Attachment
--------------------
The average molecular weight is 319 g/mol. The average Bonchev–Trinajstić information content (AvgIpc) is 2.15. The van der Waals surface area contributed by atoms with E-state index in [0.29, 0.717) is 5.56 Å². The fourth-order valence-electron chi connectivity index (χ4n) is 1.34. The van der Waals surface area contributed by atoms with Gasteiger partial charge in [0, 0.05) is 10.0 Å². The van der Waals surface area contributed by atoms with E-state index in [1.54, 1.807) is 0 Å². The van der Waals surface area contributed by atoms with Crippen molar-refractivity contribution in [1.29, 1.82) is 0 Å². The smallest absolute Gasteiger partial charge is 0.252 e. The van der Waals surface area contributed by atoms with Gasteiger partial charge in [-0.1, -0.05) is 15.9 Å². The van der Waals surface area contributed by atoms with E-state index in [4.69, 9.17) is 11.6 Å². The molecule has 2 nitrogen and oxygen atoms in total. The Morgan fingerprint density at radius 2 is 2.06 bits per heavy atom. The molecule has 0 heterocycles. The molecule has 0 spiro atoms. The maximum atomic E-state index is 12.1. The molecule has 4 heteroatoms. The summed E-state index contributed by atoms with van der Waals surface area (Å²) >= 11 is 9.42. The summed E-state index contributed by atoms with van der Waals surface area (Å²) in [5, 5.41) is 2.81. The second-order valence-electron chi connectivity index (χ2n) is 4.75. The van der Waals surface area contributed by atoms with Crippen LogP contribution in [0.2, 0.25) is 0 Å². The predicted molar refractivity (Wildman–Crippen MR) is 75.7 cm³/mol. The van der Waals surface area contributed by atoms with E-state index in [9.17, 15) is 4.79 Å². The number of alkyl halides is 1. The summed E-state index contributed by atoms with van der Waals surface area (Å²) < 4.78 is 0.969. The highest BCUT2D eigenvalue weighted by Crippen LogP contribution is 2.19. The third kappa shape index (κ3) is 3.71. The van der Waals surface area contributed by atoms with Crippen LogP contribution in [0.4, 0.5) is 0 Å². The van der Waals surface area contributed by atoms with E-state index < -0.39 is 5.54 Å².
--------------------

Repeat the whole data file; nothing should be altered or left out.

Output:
The average molecular weight is 319 g/mol. The average Bonchev–Trinajstić information content (AvgIpc) is 2.15. The van der Waals surface area contributed by atoms with E-state index in [0.29, 0.717) is 5.56 Å². The fourth-order valence-electron chi connectivity index (χ4n) is 1.34. The van der Waals surface area contributed by atoms with Gasteiger partial charge in [0, 0.05) is 10.0 Å². The van der Waals surface area contributed by atoms with E-state index in [1.54, 1.807) is 0 Å². The van der Waals surface area contributed by atoms with Crippen molar-refractivity contribution in [1.29, 1.82) is 0 Å². The smallest absolute Gasteiger partial charge is 0.252 e. The van der Waals surface area contributed by atoms with Gasteiger partial charge in [-0.1, -0.05) is 15.9 Å². The van der Waals surface area contributed by atoms with E-state index in [4.69, 9.17) is 11.6 Å². The molecule has 2 nitrogen and oxygen atoms in total. The Morgan fingerprint density at radius 2 is 2.06 bits per heavy atom. The molecule has 0 heterocycles. The molecule has 0 spiro atoms. The maximum atomic E-state index is 12.1. The molecule has 4 heteroatoms. The summed E-state index contributed by atoms with van der Waals surface area (Å²) >= 11 is 9.42. The summed E-state index contributed by atoms with van der Waals surface area (Å²) in [5, 5.41) is 2.81. The second-order valence-electron chi connectivity index (χ2n) is 4.75. The van der Waals surface area contributed by atoms with Crippen LogP contribution in [0.2, 0.25) is 0 Å². The predicted molar refractivity (Wildman–Crippen MR) is 75.7 cm³/mol. The van der Waals surface area contributed by atoms with E-state index in [9.17, 15) is 4.79 Å². The number of alkyl halides is 1. The summed E-state index contributed by atoms with van der Waals surface area (Å²) < 4.78 is 0.969. The highest BCUT2D eigenvalue weighted by Crippen LogP contribution is 2.19. The third kappa shape index (κ3) is 3.71. The van der Waals surface area contributed by atoms with Crippen LogP contribution in [0.4, 0.5) is 0 Å². The van der Waals surface area contributed by atoms with E-state index < -0.39 is 5.54 Å².